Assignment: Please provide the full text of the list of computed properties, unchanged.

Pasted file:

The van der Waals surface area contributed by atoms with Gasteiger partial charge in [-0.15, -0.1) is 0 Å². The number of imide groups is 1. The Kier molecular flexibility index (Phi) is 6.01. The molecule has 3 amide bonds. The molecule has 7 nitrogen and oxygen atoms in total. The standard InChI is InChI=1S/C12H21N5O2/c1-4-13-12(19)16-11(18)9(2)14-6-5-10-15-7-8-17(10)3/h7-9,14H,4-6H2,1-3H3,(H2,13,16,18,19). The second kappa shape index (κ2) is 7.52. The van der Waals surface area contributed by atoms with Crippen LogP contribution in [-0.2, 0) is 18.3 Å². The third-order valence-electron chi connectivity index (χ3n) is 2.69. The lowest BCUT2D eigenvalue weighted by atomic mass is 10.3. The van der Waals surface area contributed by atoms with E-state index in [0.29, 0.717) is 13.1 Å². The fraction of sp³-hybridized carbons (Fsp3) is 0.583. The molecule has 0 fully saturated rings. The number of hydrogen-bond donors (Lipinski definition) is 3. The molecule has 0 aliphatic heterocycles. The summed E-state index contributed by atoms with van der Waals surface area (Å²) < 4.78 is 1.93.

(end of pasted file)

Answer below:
The van der Waals surface area contributed by atoms with Gasteiger partial charge in [-0.15, -0.1) is 0 Å². The number of imide groups is 1. The Kier molecular flexibility index (Phi) is 6.01. The molecule has 3 amide bonds. The molecule has 7 nitrogen and oxygen atoms in total. The standard InChI is InChI=1S/C12H21N5O2/c1-4-13-12(19)16-11(18)9(2)14-6-5-10-15-7-8-17(10)3/h7-9,14H,4-6H2,1-3H3,(H2,13,16,18,19). The second kappa shape index (κ2) is 7.52. The van der Waals surface area contributed by atoms with Crippen LogP contribution in [-0.2, 0) is 18.3 Å². The third-order valence-electron chi connectivity index (χ3n) is 2.69. The lowest BCUT2D eigenvalue weighted by atomic mass is 10.3. The van der Waals surface area contributed by atoms with E-state index in [0.29, 0.717) is 13.1 Å². The fraction of sp³-hybridized carbons (Fsp3) is 0.583. The molecule has 0 fully saturated rings. The number of hydrogen-bond donors (Lipinski definition) is 3. The molecule has 0 aliphatic heterocycles. The summed E-state index contributed by atoms with van der Waals surface area (Å²) < 4.78 is 1.93.